Mbabazi shows resilience in covid lockdown times

Charlotte Mbabazi attends to a customer in her shop on Wandegeya-Bugujju Road.
Charlotte Mbabazi attends to a customer in her shop on Wandegeya-Bugujju Road.

Story and Photos by Michael Kisekka
Fiercely independent, Charlotte Mbabazi disliked depending on her parents. For that not to happen, she started saving part of the pocket money that her parents gave her while a student at Uganda Christian University (UCU). Those savings became a pillar for her livelihood after school.

At the time Mbabazi graduated with a Bachelor of Arts with Education degree in 2020, just like everyone else, she had not anticipated a lockdown due to the devastating effects of Covid-19. The lockdown meant she could not get a school to teach since schools had been shut in Uganda.

The 25-year-old, however, had a fall back plan.  It was the sh5m (about $1,300) that she had saved while at UCU. She had the money, but no idea where to invest it. After some thinking, she started a retail shop. Everything was on standstill at the time, but people still needed groceries. So, she thought the answer would be a grocery shop. The location was on the Wandegeya-Bugujju road, adjacent to UCU. She used the sh5m to pay rent, renovate the shop and purchase the groceries to sell.

At the time, businesses were folding because of the impact of the lockdown in Uganda. She did not tell her parents as she set up the business for two reasons: 1) She hadn’t shared that she was saving their money; and 2) selling groceries was considered something for the lowly educated. In fact, Mbabazi’s peers often mocked her about her choice of business. 

“People will always talk, regardless of what you do,” Mbabazi said. “But you have to remain focused and aim at achieving your goal.”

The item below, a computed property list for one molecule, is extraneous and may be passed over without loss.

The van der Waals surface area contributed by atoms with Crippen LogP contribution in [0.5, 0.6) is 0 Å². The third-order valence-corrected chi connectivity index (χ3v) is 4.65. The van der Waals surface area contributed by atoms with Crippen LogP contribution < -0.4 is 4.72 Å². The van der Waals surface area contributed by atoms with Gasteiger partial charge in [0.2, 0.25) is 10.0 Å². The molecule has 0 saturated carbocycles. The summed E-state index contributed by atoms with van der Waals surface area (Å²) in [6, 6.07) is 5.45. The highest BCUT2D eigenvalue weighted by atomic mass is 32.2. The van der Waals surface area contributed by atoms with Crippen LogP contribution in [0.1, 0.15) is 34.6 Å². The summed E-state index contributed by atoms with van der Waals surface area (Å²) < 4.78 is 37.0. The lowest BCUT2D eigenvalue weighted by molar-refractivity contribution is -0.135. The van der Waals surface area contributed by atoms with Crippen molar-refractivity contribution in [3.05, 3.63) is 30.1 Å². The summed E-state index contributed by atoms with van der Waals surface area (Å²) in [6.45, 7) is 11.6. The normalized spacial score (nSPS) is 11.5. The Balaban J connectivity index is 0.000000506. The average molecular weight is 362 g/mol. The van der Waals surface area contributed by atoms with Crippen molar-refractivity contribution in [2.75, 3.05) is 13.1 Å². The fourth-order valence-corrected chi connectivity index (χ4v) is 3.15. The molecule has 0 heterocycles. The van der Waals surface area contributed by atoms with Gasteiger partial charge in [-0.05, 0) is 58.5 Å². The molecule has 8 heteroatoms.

Mary, Charlotte’s sister, in the shop
Mary, Charlotte’s sister, in the shop

When she eventually broke the news to her parents, she said they were more than delighted. In fact, they even supported her with more capital to increase her stock in the shop.

As with all businesses, Mbabazi’s, too, was not short of challenges. She said she faced competition in the business, especially given the fact that she was just a beginner. Eventually when she opened the shop, Mbabazi worked on all days of the week, exposing her to burnout. However, her never-give-up attitude kept her afloat. She soon found ways to work around the obstacles. 

“I had to find out how people who owned retail shops around me operated their businesses and how they sold their commodities,” she said.  “I also found time to interact with customers, which gave me opportunity to get direct feedback and improve on how to handle the customers.”

When everyone at her home became aware of her new business, Mbabazi enlisted the services of her younger sister, Mary, with whom they would keep the shop in turns, so she gets some rest days. In effect, she feels the training she is giving her sister will be helpful if her sibling chooses to take that path one day.

Mbabazi says she has been able to manage her own finances, which has enabled the grocery shop to celebrate its first birthday. With the business, she has also been able to manage her own finances, thus reducing the financial burden on her parents. Being self-employed is something she always dreamt about; she is glad that her business is growing slowly and steadily. 

In fact, Mbabazi has applied to pursue the Master of Human Resource Management at UCU and she hopes to meet the tuition requirements from the proceeds from the business.

While an undergraduate student at UCU, Mbabazi contested for the position of the Guild President, but lost. Even with the loss, she believes she learned invaluable lessons in the campaigns, which she hopes to put into practice in the near future as she seeks an elective office in the country. 

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